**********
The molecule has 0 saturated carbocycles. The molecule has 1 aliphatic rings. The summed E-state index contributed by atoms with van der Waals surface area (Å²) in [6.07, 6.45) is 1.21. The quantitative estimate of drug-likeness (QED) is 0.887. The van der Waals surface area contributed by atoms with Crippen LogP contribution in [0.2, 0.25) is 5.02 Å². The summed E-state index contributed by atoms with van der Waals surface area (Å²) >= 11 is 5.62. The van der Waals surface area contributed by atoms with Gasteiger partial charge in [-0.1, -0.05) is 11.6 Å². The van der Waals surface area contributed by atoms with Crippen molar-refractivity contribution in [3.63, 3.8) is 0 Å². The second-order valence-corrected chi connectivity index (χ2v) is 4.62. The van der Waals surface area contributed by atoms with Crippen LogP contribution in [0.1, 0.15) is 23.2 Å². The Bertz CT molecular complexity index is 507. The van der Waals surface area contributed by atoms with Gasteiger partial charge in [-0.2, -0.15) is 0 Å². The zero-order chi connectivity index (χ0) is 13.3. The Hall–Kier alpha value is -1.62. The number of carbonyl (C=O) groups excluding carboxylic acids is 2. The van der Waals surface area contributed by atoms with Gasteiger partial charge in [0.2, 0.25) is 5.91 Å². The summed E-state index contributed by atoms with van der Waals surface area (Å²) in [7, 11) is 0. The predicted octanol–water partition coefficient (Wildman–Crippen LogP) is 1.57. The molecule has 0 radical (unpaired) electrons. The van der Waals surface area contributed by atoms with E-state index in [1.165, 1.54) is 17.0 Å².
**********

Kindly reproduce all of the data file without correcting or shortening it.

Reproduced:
The molecule has 0 saturated carbocycles. The molecule has 1 aliphatic rings. The summed E-state index contributed by atoms with van der Waals surface area (Å²) in [6.07, 6.45) is 1.21. The quantitative estimate of drug-likeness (QED) is 0.887. The van der Waals surface area contributed by atoms with Crippen LogP contribution in [0.2, 0.25) is 5.02 Å². The summed E-state index contributed by atoms with van der Waals surface area (Å²) >= 11 is 5.62. The van der Waals surface area contributed by atoms with Gasteiger partial charge in [-0.1, -0.05) is 11.6 Å². The van der Waals surface area contributed by atoms with Crippen molar-refractivity contribution in [3.63, 3.8) is 0 Å². The second-order valence-corrected chi connectivity index (χ2v) is 4.62. The van der Waals surface area contributed by atoms with Crippen LogP contribution in [0.1, 0.15) is 23.2 Å². The Bertz CT molecular complexity index is 507. The van der Waals surface area contributed by atoms with Gasteiger partial charge in [-0.2, -0.15) is 0 Å². The zero-order chi connectivity index (χ0) is 13.3. The Hall–Kier alpha value is -1.62. The number of carbonyl (C=O) groups excluding carboxylic acids is 2. The van der Waals surface area contributed by atoms with Gasteiger partial charge in [0.2, 0.25) is 5.91 Å². The summed E-state index contributed by atoms with van der Waals surface area (Å²) in [7, 11) is 0. The predicted octanol–water partition coefficient (Wildman–Crippen LogP) is 1.57. The molecule has 0 radical (unpaired) electrons. The van der Waals surface area contributed by atoms with E-state index in [1.165, 1.54) is 17.0 Å².